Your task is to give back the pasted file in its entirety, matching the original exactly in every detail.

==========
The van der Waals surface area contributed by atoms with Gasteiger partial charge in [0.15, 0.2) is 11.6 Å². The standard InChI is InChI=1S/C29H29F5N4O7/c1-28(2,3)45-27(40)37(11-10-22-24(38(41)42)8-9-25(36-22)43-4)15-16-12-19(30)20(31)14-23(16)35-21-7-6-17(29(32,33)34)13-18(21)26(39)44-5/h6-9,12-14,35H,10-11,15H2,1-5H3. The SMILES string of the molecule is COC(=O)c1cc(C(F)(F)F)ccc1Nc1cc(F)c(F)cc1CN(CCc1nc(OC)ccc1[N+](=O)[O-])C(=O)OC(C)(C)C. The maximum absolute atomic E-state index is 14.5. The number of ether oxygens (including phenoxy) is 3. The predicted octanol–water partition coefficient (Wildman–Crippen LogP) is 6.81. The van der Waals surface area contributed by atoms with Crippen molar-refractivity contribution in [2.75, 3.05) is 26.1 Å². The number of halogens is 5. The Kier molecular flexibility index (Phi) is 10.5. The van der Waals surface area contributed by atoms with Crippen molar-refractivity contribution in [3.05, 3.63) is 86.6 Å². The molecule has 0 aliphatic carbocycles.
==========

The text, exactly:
The van der Waals surface area contributed by atoms with Gasteiger partial charge in [0.15, 0.2) is 11.6 Å². The standard InChI is InChI=1S/C29H29F5N4O7/c1-28(2,3)45-27(40)37(11-10-22-24(38(41)42)8-9-25(36-22)43-4)15-16-12-19(30)20(31)14-23(16)35-21-7-6-17(29(32,33)34)13-18(21)26(39)44-5/h6-9,12-14,35H,10-11,15H2,1-5H3. The SMILES string of the molecule is COC(=O)c1cc(C(F)(F)F)ccc1Nc1cc(F)c(F)cc1CN(CCc1nc(OC)ccc1[N+](=O)[O-])C(=O)OC(C)(C)C. The maximum absolute atomic E-state index is 14.5. The number of ether oxygens (including phenoxy) is 3. The predicted octanol–water partition coefficient (Wildman–Crippen LogP) is 6.81. The van der Waals surface area contributed by atoms with Crippen molar-refractivity contribution in [2.75, 3.05) is 26.1 Å². The number of halogens is 5. The Kier molecular flexibility index (Phi) is 10.5. The van der Waals surface area contributed by atoms with Crippen molar-refractivity contribution in [3.05, 3.63) is 86.6 Å². The molecule has 0 aliphatic carbocycles.